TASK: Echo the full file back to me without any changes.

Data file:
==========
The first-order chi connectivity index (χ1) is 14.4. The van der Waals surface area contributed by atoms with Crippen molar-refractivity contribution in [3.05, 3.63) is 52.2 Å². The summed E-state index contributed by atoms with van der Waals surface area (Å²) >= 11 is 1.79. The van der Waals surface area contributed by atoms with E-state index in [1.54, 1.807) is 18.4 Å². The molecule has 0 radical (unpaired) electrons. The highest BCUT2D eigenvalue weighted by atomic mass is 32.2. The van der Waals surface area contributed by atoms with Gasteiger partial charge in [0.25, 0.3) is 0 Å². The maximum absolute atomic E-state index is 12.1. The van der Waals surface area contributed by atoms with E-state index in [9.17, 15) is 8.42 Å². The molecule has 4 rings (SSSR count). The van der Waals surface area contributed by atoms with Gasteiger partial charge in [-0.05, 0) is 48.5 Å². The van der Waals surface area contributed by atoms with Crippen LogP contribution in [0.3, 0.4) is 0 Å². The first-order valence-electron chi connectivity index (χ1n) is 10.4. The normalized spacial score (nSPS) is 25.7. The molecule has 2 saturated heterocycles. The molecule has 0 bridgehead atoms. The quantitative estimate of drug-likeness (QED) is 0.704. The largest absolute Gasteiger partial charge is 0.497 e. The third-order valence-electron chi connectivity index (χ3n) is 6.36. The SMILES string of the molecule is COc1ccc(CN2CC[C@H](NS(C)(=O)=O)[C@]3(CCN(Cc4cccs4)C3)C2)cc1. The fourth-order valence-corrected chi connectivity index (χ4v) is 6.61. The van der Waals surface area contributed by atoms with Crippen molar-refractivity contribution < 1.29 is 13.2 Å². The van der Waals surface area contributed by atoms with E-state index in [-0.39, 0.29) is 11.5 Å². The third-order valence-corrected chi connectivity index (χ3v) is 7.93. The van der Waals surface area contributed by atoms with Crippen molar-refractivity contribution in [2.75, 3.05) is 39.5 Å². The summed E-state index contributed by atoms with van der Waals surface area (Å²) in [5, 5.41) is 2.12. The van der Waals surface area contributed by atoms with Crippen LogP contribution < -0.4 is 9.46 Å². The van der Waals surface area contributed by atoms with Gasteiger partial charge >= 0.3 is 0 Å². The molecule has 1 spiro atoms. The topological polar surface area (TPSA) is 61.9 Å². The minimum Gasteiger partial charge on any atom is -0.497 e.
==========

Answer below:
The first-order chi connectivity index (χ1) is 14.4. The van der Waals surface area contributed by atoms with Crippen molar-refractivity contribution in [3.05, 3.63) is 52.2 Å². The summed E-state index contributed by atoms with van der Waals surface area (Å²) >= 11 is 1.79. The van der Waals surface area contributed by atoms with E-state index in [1.54, 1.807) is 18.4 Å². The molecule has 0 radical (unpaired) electrons. The highest BCUT2D eigenvalue weighted by atomic mass is 32.2. The van der Waals surface area contributed by atoms with Gasteiger partial charge in [0.25, 0.3) is 0 Å². The maximum absolute atomic E-state index is 12.1. The van der Waals surface area contributed by atoms with E-state index in [9.17, 15) is 8.42 Å². The molecule has 4 rings (SSSR count). The van der Waals surface area contributed by atoms with Gasteiger partial charge in [-0.05, 0) is 48.5 Å². The van der Waals surface area contributed by atoms with Crippen LogP contribution in [0.3, 0.4) is 0 Å². The first-order valence-electron chi connectivity index (χ1n) is 10.4. The normalized spacial score (nSPS) is 25.7. The molecule has 2 saturated heterocycles. The molecule has 0 bridgehead atoms. The quantitative estimate of drug-likeness (QED) is 0.704. The largest absolute Gasteiger partial charge is 0.497 e. The third-order valence-electron chi connectivity index (χ3n) is 6.36. The SMILES string of the molecule is COc1ccc(CN2CC[C@H](NS(C)(=O)=O)[C@]3(CCN(Cc4cccs4)C3)C2)cc1. The fourth-order valence-corrected chi connectivity index (χ4v) is 6.61. The van der Waals surface area contributed by atoms with Crippen molar-refractivity contribution < 1.29 is 13.2 Å². The van der Waals surface area contributed by atoms with E-state index in [-0.39, 0.29) is 11.5 Å². The third-order valence-corrected chi connectivity index (χ3v) is 7.93. The van der Waals surface area contributed by atoms with Crippen molar-refractivity contribution in [2.75, 3.05) is 39.5 Å². The summed E-state index contributed by atoms with van der Waals surface area (Å²) in [5, 5.41) is 2.12. The van der Waals surface area contributed by atoms with Crippen LogP contribution < -0.4 is 9.46 Å². The van der Waals surface area contributed by atoms with Gasteiger partial charge >= 0.3 is 0 Å². The molecule has 1 spiro atoms. The topological polar surface area (TPSA) is 61.9 Å². The minimum Gasteiger partial charge on any atom is -0.497 e.